Before I became a mom, I was basically the best mom ever. All of my ducks? Totally in a row. I knew I would still be productive, and social, and on top of self-care after the baby came along. I’d shimmy into my pre-pregnancy clothes, stand up like it was NBD, go to 13 Coins (where we were brunch regulars) with Alex at six weeks postpartum, and my pelvis definitely wouldn’t (still) feel completely broken as I pushed our 28 lb stroller the few blocks to get there. I would walk around the mall or park with friends, strap an infant onto my chest with ease and go hiking, put my baby who never cried in her car seat into my anything-but-a-Subaru-Outback to get to all of these places to do these things, and when I got home, I would find a way cook dinner like I did every other day.
My motherhood game was strong.
Well, the baby has been on the outside for three months, and guess what? All of the things I thought I would do, all of the ways I thought I would feel, and the person I thought I would be: I haven’t done, felt, or been. Like, at all. I have eaten more sandwiches one-handed while nursing than I care to admit, can count the number of times I have been brave enough to venture out, and I even drive a Subaru (though it’s not an Outback, but only because we hate the way it drives — so, at least I was right about one thing).
My how the mighty have fallen.
Childless me just didn’t get it. I didn’t know how exhausted I would be trying to feed and keep a tiny human alive. I didn’t know how my insides would feel in the weeks after birth whenever I stood up and especially when I walked (like they would legit fall out). I didn’t know that showering, let alone leaving the house, would be an accomplishment. As for the hiking, shopping trips, and the regular brunches I thought I’d be enjoying? No way, and no thanks. I’m going to need some serious recharging, motivation, and painkillers to make any of that sound enjoyable.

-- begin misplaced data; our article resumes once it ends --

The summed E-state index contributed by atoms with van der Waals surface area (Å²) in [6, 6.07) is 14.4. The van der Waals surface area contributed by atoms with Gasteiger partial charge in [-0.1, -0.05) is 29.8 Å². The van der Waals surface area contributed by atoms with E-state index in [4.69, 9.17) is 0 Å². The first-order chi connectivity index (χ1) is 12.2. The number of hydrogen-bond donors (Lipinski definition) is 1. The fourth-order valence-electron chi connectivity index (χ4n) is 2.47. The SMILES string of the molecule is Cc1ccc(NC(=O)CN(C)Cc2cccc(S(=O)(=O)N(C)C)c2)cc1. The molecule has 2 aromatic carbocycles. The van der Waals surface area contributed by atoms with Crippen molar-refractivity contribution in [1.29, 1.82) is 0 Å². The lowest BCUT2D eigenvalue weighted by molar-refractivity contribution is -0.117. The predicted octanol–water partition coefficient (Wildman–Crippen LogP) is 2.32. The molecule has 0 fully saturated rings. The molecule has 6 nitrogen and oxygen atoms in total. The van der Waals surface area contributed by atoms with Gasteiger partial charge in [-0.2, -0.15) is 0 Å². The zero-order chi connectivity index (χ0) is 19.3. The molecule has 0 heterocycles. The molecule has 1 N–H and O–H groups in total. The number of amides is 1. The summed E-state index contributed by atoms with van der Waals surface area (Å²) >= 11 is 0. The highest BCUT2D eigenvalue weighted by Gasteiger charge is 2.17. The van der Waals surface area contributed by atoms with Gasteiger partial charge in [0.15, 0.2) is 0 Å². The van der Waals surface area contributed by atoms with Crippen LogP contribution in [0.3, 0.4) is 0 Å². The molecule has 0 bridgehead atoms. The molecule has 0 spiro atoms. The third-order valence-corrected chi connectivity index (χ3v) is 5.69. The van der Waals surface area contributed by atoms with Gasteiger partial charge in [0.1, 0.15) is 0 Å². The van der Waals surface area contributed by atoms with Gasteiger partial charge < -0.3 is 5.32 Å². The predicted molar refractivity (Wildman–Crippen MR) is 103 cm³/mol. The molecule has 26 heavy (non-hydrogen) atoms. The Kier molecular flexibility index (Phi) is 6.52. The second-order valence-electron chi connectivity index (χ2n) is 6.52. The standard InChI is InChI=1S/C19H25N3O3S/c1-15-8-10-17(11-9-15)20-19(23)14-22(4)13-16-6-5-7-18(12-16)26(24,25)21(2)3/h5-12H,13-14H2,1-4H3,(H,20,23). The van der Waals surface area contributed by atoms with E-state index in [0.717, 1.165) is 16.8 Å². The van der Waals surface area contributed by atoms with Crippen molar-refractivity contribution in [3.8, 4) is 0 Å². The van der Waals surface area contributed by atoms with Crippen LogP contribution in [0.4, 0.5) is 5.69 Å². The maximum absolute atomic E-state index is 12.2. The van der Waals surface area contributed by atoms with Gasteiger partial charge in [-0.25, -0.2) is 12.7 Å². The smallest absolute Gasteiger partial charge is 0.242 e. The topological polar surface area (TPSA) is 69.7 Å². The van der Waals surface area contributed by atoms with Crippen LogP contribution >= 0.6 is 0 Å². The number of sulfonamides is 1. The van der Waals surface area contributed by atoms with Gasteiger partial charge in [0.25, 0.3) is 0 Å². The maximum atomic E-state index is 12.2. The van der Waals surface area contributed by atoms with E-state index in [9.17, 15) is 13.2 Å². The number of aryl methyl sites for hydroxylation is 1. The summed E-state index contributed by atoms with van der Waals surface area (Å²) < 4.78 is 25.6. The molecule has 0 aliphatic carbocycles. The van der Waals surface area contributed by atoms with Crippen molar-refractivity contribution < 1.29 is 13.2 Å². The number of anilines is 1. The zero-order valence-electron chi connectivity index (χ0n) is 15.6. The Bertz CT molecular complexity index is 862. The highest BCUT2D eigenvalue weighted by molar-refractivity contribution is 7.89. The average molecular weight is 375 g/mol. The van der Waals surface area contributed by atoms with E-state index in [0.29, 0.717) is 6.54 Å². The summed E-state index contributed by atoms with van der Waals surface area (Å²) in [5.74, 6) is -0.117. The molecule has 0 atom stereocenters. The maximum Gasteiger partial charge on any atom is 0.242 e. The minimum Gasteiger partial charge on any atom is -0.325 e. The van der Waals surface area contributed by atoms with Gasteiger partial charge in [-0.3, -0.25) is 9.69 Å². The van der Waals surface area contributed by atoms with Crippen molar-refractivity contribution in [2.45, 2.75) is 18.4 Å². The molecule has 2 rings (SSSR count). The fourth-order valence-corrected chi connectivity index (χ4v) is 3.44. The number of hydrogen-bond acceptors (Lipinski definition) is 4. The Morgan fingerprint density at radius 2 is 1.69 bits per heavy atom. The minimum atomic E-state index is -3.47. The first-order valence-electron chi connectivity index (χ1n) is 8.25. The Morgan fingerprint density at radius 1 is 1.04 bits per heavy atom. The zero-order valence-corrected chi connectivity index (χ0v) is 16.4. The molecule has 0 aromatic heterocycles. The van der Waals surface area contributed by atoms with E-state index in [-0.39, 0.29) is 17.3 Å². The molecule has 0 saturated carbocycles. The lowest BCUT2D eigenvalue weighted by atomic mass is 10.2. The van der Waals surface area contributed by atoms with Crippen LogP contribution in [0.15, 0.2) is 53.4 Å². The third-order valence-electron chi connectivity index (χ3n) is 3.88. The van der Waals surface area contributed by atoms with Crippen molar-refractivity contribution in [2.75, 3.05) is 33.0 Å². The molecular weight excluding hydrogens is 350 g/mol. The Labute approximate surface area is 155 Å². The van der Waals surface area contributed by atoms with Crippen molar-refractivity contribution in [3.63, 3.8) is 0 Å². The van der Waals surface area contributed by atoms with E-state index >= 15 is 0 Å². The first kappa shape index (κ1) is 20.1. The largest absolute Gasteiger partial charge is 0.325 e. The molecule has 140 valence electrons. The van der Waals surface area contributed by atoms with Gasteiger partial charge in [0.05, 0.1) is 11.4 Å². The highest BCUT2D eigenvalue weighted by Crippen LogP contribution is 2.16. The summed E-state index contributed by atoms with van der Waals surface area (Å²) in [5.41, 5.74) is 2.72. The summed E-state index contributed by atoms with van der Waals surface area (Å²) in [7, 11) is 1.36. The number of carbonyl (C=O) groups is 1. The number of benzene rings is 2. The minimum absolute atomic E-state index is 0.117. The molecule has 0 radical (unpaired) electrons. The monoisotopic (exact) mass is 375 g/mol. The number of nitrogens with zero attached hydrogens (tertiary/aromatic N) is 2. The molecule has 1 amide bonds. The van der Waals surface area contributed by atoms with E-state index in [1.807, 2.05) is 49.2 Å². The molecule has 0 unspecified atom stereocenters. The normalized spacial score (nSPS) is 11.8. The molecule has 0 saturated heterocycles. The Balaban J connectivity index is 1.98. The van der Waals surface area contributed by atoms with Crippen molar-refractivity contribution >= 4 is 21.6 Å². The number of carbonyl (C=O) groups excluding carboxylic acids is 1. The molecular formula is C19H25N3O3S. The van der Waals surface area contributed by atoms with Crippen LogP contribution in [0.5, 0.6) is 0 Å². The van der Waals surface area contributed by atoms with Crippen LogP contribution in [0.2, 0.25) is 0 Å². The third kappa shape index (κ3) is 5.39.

The image I had of my life was grand before I became a mom, but back then I also didn’t realize that anything I imagined of my life would pale in comparison to the reality. It turns out that there are far better things in life than YOLOing naptime on a hike with friends or trying on clothes in my pre-pregnancy size at the J. Crew in Pacific Place. I didn’t know that everything would change when a warm baby was placed on my chest. I didn’t know how much I’d truly love my child, or how I’d prefer being at home bonding with her than anything else. I didn’t know that a single smile could make my day or a joyful screech would be the best sound I had ever heard. I didn’t know how often I would laugh or smile, or how I would thank the universe, tears streaming down my face as I rocked my sleeping baby, for giving me the most meaningful gift I have ever received. I also didn’t know that naps were not to be toyed with or taken for granted.